$50 on two beers each

    $34 for a sandwiches and drinks.

    That’s $137.

  16. Non-American here, although I have been to a game and enjoyed it thoroughly.

    The most bizarre thing to me about the MLB is the sheer number of games. Your team is playing multiple times per week for an extended period of time, no wonder people can’t afford to attend! I’m used to sporting competitions where your team plays once per week, and might play out of town every second week.

    In the summer I might go to 2 or 3 cricket games during the Xmas break, and watch the rest on TV.

    My cricket team might only have 10-15 games per summer though.

  17. Agree 100% with the top 3 reasons keeping fans from attending more MLB games: price of tickets, price of refreshments and proximity to ballparks are the same obstacles I encounter

  18. MLB teams experiencing a decline in attendance: the BlueJays lead the pack with a 27% decline. Many small and mid sized market teams experiencing plummeting ticket sales – more than a handful by more than 10%

  19. I have been a 20 pack holder(2 seats) for the milwuakee brewers for 3 years now…assume seats great benefits but I can get rid of the 2nd ticket. No one wants to go with as baseball is “boring” and it hurts my heart. So will have to cancel this year.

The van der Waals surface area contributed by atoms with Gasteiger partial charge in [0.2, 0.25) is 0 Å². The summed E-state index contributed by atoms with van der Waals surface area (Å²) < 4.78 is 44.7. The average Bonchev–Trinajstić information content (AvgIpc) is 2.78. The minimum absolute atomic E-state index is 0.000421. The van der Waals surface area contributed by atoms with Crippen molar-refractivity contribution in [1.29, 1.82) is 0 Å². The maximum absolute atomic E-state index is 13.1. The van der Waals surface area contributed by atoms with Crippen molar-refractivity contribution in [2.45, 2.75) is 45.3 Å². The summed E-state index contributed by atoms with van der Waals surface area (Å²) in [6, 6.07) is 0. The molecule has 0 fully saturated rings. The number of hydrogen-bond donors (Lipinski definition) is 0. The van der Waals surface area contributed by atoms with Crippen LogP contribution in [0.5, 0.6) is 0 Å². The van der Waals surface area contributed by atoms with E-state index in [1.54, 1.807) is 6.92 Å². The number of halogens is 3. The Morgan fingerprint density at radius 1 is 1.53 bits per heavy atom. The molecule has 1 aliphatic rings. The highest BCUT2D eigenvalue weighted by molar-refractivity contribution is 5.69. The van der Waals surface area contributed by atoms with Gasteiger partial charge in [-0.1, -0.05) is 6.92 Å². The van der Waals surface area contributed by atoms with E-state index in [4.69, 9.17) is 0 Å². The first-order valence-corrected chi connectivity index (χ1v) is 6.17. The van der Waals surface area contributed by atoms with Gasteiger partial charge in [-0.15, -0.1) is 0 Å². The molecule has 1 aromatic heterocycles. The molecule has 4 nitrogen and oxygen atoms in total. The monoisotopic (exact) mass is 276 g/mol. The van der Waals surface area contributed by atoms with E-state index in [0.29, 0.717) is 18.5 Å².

20. I don’t understand cost being the issue. $60 can get you a couple tickets if you do it right. If cost is an issue why is the NFL and college football selling out games at well over $100 per ticket? I’ve been to multiple games for less than $60 at ticket price.

    1. 81 home MLB games versus 8 home NFL games. I could drop $200 to go to an NFL game and I would have attended 12.5% of the available games for the season. Or I could drop $100 (after parking/concessions) for an MLB game and only attend 1.23% of the home games. To have the same impact on attendance as a NFL season, I would have to attend 10-11 games. That’s well over $1000 and that’s 10 times I would have to find time to go.